Durand Line Continues To Be Flashpoint As U.S. Eyes Afghanistan Withdrawal

Durand Line Border Between Afghanistan And Pakistan
Durand Line Border Between Afghanistan And Pakistan

The Durand Line winds through some of the world’s most remote and mountainous terrain. More than that the 1,510-mile border between Afghanistan and Pakistan separates the two rival countries and often serves as a flashpoint. The notoriously porous border has also encouraged the Taliban and other extremists’ groups to seek sanctuary or resources in Pakistan. Pakistani terrorists’ groups and smugglers of all descriptions have used the border in similar ways.

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“With the impending drawdown of the United States from the region Pakistan will push to maintain the Durand Border at all costs,” says Salman Siddiqui an academic in London who worked for years in Pakistan.

“This becomes the red-line for Pakistan though it will likely use proxies to maintain influence across it.”

Afghanistan has long disputed the border with Pakistan. Afghanistan even casting the sole vote against Pakistan’s membership in the United Nations over the issue. During the Cold War, Pakistan dutifully joined two U.S. supported defense regional defense assurances similar to NATO (CENTO and SEATO) in part over concerns over Afghanistan’s territorial claims.

“They are Muslim countries and have no religious or even sectarian clashes, because both are pre-dominantly Sunnis,” says noted Afghanistan analyst Daud Khattak, “Pakistan and Afghanistan would happily live as neighbours if this issue is settled on paper.“

However, the border between the two continues to be a sticking point.  While Pakistan inherited its borders from the British colonial empire — Afghanistan’s borders have long varied. At one point in the 1820s, Afghanistan was reduced to little more than Kabul, Kandahar, Ghazni, Kabul and Peshawar (see this map).

For Pashtuns, the Durand Line (so named for the British negotiator who struck the accord in 1893 with the Emir of Afghanistan) fails to reflect cultural and linguistic similarities, and they have opposed efforts to mine and fence the border.

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“The Durand Line is the unfinished agenda of the colonial-era in this region,” said Daud Khattak, an expert on Pashtun affairs.

Some Pashtun nationalists fondly recall the days Peshawar was ruled from Afghanistan, and some go even farther calling for an expanded Afghanistan that would include Baluchistan and with it access to the sea. Others propose a third country, an independent “Pashtunistan” between a rump Afghan-state and Pakistan. Both dreams are just that given Pakistan’s nuclear arsenal, though stratigists in India would be pleased with that outcome.

Access to the sea for Afghanistan more broadly defined remains a vital issue, such that the Trump administration did not target the Iranian Chabahar port project as part of new sanctions imposed by the United States government on Iran. The project is receiving significant funding from Pakistan’s archrival India and is designed to give Afghanistan trade a non-Pakistani port for maritime access. The project is a potential game-changer for the region’s geopolitics.

During the 19th century, Britain’s colonial empire rapidly expanded toward Central Asia as it sought to ward off encroachment by Russia. This led to an ill-fated British occupation of Afghanistan during the first Anglo-Afghan War of 1839-1842. During the retreat from Jalalabad in 1842, some 16,500 soldiers and civilians were killed, captured, or went missing. Only a few hundred Indian sepoys and a single European survived retreat. In 2013, The Economist called the retreat “the worst British military disaster until the fall of Singapore exactly a century later.”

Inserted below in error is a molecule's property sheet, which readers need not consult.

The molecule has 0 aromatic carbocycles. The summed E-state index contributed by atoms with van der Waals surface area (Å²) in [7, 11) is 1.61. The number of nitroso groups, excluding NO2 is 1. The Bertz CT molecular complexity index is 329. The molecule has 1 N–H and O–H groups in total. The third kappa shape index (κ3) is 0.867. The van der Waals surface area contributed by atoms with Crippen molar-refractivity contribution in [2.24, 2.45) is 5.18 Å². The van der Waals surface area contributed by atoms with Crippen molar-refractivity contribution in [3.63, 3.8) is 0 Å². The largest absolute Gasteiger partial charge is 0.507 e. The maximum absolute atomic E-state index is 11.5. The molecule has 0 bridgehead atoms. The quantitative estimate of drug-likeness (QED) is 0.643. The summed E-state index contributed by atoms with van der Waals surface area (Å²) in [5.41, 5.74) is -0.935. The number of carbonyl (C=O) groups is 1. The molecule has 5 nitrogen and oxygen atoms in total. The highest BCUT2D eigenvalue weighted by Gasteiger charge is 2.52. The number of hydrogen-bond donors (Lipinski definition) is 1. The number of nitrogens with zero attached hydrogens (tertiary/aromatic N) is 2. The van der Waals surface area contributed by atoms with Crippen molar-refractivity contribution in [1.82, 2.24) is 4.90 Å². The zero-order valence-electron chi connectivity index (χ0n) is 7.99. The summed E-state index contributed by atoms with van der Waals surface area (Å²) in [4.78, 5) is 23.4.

Only thirteen years before Durand’s agreement another British force had been badly defeated at the Battle of Maiwand near Kabul, which coming so soon after the British military humiliations in the Zulu War of 1879 was a low point for the British imperial ambition.

In truth the region and in particular the Khyber Pass which dominates the border has been considered strategic for centuries. In ancient times, Alexander the Great used the route to march into India. Today it is still considered a strategic choke point. 

An important but, forgotten part of NATO’s war in Afghanistan was fought by Pakistan to protect trucks laden with NATO supplies headed across the Durand Line. During the height of the NATO involvement in Afghanistan, some 70 per cent of ISAF supplies travel through the Khyber Pass from Pakistan to Afghanistan. Some convoys were ambushed or torched by terrorists to disrupt NATO’s supply lines.

With an impending U.S. withdrawal from the region, and Pakistan hoping to complete the border within the next two years, the border could again become a serious flashpoint. The last decades have seen some of the most violent border skirmishes between the two countries since the early 1950s. 

Pakistan (or Trump’s) plan to build a disputed border wall would not have surprised the British colonial elites of a century ago.

“Frontiers are the chief anxiety of nearly every foreign office in the civilised world, said British Indian Viceroy Lord Curzon of Kedleston at a 1907 conference at Oxford University, “They are moreover the razor’s edge on which hang suspended the modern issues of war or peace, of life or death to nations.”

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